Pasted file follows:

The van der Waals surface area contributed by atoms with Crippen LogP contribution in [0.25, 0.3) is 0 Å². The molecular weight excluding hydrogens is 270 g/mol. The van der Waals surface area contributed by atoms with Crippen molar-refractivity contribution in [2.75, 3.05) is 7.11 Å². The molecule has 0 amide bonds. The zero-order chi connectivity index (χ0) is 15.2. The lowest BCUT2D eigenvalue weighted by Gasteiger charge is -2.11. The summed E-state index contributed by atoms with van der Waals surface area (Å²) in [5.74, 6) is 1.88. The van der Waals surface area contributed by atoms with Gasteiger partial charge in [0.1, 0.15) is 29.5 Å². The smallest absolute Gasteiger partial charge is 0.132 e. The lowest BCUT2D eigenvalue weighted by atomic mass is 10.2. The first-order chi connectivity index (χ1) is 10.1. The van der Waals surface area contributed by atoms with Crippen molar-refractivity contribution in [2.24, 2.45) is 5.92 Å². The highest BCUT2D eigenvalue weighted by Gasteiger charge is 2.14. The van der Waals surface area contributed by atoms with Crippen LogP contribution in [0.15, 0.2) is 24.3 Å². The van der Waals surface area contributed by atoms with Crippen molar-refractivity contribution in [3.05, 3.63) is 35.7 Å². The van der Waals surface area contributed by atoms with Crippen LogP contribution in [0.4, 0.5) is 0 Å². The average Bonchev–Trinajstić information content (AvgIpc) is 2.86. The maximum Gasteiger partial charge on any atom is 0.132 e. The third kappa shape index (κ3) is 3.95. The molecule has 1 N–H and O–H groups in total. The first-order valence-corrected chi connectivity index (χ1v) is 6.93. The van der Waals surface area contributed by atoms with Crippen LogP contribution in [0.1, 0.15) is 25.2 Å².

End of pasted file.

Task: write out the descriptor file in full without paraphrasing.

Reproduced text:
The van der Waals surface area contributed by atoms with Crippen LogP contribution in [0.25, 0.3) is 0 Å². The molecular weight excluding hydrogens is 270 g/mol. The van der Waals surface area contributed by atoms with Crippen molar-refractivity contribution in [2.75, 3.05) is 7.11 Å². The molecule has 0 amide bonds. The zero-order chi connectivity index (χ0) is 15.2. The lowest BCUT2D eigenvalue weighted by Gasteiger charge is -2.11. The summed E-state index contributed by atoms with van der Waals surface area (Å²) in [5.74, 6) is 1.88. The van der Waals surface area contributed by atoms with Gasteiger partial charge in [0.1, 0.15) is 29.5 Å². The smallest absolute Gasteiger partial charge is 0.132 e. The lowest BCUT2D eigenvalue weighted by atomic mass is 10.2. The first-order chi connectivity index (χ1) is 10.1. The van der Waals surface area contributed by atoms with Crippen molar-refractivity contribution in [2.24, 2.45) is 5.92 Å². The highest BCUT2D eigenvalue weighted by Gasteiger charge is 2.14. The van der Waals surface area contributed by atoms with Crippen LogP contribution in [0.15, 0.2) is 24.3 Å². The van der Waals surface area contributed by atoms with Crippen molar-refractivity contribution in [3.05, 3.63) is 35.7 Å². The van der Waals surface area contributed by atoms with Crippen LogP contribution in [0.4, 0.5) is 0 Å². The average Bonchev–Trinajstić information content (AvgIpc) is 2.86. The maximum Gasteiger partial charge on any atom is 0.132 e. The third kappa shape index (κ3) is 3.95. The molecule has 1 N–H and O–H groups in total. The first-order valence-corrected chi connectivity index (χ1v) is 6.93. The van der Waals surface area contributed by atoms with Crippen LogP contribution in [0.1, 0.15) is 25.2 Å².